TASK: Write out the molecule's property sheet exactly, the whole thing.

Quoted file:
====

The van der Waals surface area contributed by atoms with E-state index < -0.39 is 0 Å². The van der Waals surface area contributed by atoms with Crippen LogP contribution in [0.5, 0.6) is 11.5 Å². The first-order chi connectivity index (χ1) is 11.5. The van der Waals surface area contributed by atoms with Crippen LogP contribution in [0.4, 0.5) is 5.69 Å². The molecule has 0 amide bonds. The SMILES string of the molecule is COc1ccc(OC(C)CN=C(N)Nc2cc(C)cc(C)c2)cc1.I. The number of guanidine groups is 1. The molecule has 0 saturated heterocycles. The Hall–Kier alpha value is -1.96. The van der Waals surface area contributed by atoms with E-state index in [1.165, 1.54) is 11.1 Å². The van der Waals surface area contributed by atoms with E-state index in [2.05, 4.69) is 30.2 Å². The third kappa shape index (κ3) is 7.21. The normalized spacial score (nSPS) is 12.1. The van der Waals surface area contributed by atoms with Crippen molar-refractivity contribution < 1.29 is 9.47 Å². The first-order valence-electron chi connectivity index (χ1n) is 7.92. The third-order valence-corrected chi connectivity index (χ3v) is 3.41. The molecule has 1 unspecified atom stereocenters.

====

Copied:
The van der Waals surface area contributed by atoms with E-state index < -0.39 is 0 Å². The van der Waals surface area contributed by atoms with Crippen LogP contribution in [0.5, 0.6) is 11.5 Å². The first-order chi connectivity index (χ1) is 11.5. The van der Waals surface area contributed by atoms with Crippen LogP contribution in [0.4, 0.5) is 5.69 Å². The molecule has 0 amide bonds. The SMILES string of the molecule is COc1ccc(OC(C)CN=C(N)Nc2cc(C)cc(C)c2)cc1.I. The number of guanidine groups is 1. The molecule has 0 saturated heterocycles. The Hall–Kier alpha value is -1.96. The van der Waals surface area contributed by atoms with E-state index in [1.165, 1.54) is 11.1 Å². The van der Waals surface area contributed by atoms with E-state index in [2.05, 4.69) is 30.2 Å². The third kappa shape index (κ3) is 7.21. The normalized spacial score (nSPS) is 12.1. The van der Waals surface area contributed by atoms with Crippen molar-refractivity contribution < 1.29 is 9.47 Å². The first-order valence-electron chi connectivity index (χ1n) is 7.92. The third-order valence-corrected chi connectivity index (χ3v) is 3.41. The molecule has 1 unspecified atom stereocenters.